A Neurological Physiotherapist is a therapist who specialises in treating patients who have suffered an injury or disease affecting their central nervous system (CNS). 

These can include: stroke, Multiple Sclerosis, Motor Neurone Disease, head injuries, Parkinson’s Disease, spinal injuries and other less well known conditions such as: Peripheral Neuropathy and Cerebellar Degeneration. It is a long list and many of the conditions will affect the way and the ease with which people can move and balance.


Certain conditions may affect the muscles and sufferers can experience unwanted activity in their bodies such as spasms. Many will feel that areas of their bodies do not have enough activity and feel moving difficult.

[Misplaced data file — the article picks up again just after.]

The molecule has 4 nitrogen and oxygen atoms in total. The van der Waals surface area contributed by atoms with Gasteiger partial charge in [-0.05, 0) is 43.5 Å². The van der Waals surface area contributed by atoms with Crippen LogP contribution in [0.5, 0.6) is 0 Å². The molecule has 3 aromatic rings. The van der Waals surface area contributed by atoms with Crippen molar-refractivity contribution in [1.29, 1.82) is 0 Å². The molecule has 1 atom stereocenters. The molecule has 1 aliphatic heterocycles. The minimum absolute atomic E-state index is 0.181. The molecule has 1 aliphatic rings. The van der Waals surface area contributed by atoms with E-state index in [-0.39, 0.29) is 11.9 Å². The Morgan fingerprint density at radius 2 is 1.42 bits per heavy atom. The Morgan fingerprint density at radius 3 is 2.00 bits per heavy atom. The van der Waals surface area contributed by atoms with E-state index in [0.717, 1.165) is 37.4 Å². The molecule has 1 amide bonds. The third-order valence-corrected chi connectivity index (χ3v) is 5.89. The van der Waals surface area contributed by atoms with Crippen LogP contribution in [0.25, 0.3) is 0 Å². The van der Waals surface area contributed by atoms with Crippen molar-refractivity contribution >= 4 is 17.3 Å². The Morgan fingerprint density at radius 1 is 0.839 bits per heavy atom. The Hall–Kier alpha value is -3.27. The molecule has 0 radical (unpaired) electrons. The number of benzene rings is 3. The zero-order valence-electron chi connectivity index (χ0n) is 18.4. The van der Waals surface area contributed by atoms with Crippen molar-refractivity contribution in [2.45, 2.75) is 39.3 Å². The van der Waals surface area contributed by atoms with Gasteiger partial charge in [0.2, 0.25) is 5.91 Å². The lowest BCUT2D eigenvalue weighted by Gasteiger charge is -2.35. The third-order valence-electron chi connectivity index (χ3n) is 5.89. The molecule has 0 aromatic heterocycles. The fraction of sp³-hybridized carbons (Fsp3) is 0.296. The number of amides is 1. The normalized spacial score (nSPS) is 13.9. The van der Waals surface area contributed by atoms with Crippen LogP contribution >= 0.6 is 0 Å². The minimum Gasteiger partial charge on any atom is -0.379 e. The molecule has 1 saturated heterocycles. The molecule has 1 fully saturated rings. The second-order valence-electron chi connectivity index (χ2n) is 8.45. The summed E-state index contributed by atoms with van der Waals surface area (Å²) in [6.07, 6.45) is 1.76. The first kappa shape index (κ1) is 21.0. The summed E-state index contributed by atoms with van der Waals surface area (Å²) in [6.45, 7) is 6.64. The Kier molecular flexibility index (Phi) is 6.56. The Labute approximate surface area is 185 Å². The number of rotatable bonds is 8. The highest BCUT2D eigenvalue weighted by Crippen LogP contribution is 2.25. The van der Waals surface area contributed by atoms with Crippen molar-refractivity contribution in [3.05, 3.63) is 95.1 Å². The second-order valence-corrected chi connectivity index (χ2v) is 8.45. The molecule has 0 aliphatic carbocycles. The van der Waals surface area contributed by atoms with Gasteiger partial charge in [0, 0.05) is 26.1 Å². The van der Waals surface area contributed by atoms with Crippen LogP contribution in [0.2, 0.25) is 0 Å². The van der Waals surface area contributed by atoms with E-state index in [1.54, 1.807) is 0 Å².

Pain, which is a very common feature, may be due to hypersensitive skin and joints, or misaligned body parts, or the pain of learning to accept a disability. The symptoms are not just confined to those of an obvious physical nature. They may affect a person’s speech, ability to swallow or their ability to understand and process information.

A neurological condition can be signaled by any number of symptoms.
Each set of symptoms is unique to the individual.

It’s the job of the Neurological Physiotherapist to assess the individual and to use their skills and knowledge of tone, joints and movement to help the patient move with more efficiency and ease.
The aim is to enable them to function better and enjoy life more.

The Neuro-physio also has a role in focusing the patient through listening and talking, helping them come to terms with their disability.

Clearly, a Neuro-physio cannot be expert in all areas and will liaise and refer onto other professionals such as occupational therapists, speech and language therapists and clinical psychologists.